Mental, News, Truckies’ health and wellbeing

New UHF initiative aims to help truckies open up about mental health

Radio communications company GME has partnered with Rural Outreach Counselling (ROC) in a bid to encourage truckies to open up about their mental health.

The Open Road, Open Up initiative uses the UHF CB Channel 24 as a free support platform for those who need it, spearheaded by high-profile driver and road safety advocate, Rod Hannifey.

For truck drivers in remote and regional areas, staying in touch can mean the difference between life and death, said GME safety expert Tony Crooke.

“GME is proud to partner with ROC, and Rod Hannifey to launch Open Road, Open Up, an initiative that we hope can help change the statistics surrounding truckies’ mental health through the power of a UHF radio,” Crooke said.

To equip Hannifey with the counselling strategies to support truckies and those in remote areas, he has received mental health resources and support through ROC’s MateKeeper Campaign.

ROC sees the impact that long working hours, isolation, and time away from family and friends has on truck drivers, as well as others working and living in rural communities.

“I know first-hand how hard it can be out there on the road alone,” Hannifey said.

“I have seen friends struggle with their mental health because they don’t have the opportunity to open up properly and talk about their feelings.

“I want truck drivers to know, if you see my truck, tune in. I’m here on Channel 24 to have a chat whenever you feel like talking.”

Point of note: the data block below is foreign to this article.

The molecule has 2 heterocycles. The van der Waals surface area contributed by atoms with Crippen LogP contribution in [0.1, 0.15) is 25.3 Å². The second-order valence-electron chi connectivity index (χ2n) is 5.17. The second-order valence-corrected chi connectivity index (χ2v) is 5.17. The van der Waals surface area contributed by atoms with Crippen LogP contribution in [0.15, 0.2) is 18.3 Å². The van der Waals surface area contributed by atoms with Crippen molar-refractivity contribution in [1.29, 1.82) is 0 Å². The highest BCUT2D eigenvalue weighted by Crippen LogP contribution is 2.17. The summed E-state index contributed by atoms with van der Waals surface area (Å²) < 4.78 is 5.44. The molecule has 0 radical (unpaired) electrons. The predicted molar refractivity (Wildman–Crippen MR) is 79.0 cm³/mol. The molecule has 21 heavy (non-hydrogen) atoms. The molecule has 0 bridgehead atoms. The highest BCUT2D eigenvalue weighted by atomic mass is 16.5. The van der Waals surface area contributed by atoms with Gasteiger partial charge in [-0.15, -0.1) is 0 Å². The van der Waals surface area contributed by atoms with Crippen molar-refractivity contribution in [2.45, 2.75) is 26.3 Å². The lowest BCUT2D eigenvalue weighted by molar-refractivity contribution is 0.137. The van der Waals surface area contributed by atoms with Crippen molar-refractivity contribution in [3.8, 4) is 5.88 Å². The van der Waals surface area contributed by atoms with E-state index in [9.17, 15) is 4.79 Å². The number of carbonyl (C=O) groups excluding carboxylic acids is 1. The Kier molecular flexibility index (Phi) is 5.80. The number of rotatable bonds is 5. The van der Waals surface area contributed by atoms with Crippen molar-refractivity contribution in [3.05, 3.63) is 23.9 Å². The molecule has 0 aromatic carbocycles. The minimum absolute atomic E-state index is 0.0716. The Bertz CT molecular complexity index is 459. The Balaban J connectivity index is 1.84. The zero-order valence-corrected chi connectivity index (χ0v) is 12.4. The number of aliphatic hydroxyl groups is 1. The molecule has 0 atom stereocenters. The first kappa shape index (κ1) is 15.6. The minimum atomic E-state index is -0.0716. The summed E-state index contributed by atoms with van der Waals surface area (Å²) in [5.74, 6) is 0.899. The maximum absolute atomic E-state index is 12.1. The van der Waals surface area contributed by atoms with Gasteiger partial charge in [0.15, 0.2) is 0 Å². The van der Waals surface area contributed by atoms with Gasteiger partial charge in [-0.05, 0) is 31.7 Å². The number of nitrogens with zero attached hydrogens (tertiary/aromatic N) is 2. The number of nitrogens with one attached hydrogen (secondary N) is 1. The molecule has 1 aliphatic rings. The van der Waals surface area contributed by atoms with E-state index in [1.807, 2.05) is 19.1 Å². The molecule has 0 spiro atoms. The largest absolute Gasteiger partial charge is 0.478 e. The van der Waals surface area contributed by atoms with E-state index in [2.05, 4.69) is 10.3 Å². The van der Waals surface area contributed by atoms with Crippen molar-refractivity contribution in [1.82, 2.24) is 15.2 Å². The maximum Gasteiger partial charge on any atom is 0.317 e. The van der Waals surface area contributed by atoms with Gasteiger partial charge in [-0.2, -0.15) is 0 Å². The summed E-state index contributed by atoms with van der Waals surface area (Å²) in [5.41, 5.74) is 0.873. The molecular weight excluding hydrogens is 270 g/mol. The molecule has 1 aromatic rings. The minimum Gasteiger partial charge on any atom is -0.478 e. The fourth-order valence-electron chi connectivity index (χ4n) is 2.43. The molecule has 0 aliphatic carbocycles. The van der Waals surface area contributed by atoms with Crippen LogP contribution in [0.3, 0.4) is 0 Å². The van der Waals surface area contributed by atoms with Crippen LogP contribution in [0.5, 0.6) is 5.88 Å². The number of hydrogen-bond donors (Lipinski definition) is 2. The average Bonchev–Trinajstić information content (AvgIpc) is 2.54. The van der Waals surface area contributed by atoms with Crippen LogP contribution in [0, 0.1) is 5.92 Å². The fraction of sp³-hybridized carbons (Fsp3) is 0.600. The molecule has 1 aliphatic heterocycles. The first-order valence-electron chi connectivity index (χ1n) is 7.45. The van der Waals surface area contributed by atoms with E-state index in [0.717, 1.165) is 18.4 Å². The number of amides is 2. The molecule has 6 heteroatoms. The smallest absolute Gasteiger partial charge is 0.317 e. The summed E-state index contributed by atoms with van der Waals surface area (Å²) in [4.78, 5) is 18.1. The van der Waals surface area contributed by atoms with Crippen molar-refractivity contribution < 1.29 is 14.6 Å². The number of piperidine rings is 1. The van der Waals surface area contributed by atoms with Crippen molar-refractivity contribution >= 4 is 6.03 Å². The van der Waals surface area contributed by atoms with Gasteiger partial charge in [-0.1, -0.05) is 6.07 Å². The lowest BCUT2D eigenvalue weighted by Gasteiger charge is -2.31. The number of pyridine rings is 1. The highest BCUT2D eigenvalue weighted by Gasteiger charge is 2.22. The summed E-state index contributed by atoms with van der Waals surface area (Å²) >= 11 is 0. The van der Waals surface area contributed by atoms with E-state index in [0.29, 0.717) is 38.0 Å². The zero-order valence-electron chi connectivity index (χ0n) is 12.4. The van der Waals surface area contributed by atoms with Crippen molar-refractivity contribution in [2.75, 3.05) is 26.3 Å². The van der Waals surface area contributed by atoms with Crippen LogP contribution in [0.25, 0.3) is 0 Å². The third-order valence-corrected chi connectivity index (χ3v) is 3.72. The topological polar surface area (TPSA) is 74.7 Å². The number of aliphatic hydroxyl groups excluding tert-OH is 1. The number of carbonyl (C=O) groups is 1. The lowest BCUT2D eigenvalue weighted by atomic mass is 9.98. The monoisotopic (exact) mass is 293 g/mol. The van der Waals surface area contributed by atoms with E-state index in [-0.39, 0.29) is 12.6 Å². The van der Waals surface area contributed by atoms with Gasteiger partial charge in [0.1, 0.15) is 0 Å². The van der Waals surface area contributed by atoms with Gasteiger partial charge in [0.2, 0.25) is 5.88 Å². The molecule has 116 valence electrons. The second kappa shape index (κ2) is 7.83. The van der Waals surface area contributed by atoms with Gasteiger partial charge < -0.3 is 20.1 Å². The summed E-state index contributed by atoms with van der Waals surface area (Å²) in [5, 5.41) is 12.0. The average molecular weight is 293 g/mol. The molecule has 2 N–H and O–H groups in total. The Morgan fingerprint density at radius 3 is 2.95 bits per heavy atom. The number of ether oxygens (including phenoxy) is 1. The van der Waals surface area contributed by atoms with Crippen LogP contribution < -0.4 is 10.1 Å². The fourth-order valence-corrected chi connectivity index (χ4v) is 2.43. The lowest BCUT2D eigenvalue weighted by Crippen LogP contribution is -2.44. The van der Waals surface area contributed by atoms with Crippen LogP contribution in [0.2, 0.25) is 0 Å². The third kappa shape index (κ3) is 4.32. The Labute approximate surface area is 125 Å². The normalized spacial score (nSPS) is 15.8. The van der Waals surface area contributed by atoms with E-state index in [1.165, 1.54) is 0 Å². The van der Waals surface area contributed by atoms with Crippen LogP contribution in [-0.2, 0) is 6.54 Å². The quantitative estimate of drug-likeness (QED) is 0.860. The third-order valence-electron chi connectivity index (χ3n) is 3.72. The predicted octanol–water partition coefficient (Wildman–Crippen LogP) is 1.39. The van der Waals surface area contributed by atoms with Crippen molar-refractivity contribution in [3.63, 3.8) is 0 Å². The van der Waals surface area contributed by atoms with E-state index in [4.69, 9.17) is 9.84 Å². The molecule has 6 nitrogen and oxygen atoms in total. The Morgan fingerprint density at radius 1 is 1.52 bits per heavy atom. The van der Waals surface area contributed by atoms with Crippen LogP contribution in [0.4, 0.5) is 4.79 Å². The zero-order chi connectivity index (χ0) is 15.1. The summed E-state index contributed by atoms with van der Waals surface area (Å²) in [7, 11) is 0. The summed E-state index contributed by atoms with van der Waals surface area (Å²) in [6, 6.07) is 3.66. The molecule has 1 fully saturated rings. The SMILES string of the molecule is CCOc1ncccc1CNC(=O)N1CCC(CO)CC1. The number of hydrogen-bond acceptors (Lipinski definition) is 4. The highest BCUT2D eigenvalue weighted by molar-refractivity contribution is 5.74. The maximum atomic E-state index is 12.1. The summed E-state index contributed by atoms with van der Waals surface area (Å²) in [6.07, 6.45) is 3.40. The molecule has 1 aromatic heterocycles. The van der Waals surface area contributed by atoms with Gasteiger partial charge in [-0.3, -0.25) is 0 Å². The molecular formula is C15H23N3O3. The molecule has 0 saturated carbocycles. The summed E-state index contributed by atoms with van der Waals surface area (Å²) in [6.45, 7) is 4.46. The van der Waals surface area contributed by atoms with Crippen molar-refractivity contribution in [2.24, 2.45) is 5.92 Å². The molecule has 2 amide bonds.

More trucks will be rolling out across Australia with Open Road, Open Up signage over the coming months. GME and ROC will also expand the initiative by training more truck drivers to be part of the programme.

While Channel 24 is a public channel to ensure that anyone can tune in and have a chat when in range of one of the trained drivers,  they will not be able to identify who is calling in, stresses GME.

In addition, Hannifey and other trained drivers will also not ask for personal or identifying information.

If a driver wishes to speak to a mental health support person or professional anonymously, Hannifey, and the others, have contact information that they can provide.

GME added that recent government research has uncovered the devastating impacts of the often thankless job of truck driving, showing that mental health issues are among the top three most common medical conditions for truck drivers, with one in two drivers reporting some level of psychological distress.

Lifeline: visit the website or call 13 11 14

Beyond Blue: visit the website or call 1300 22 4636

Health In Gear: visit the website or call 1800 464 327

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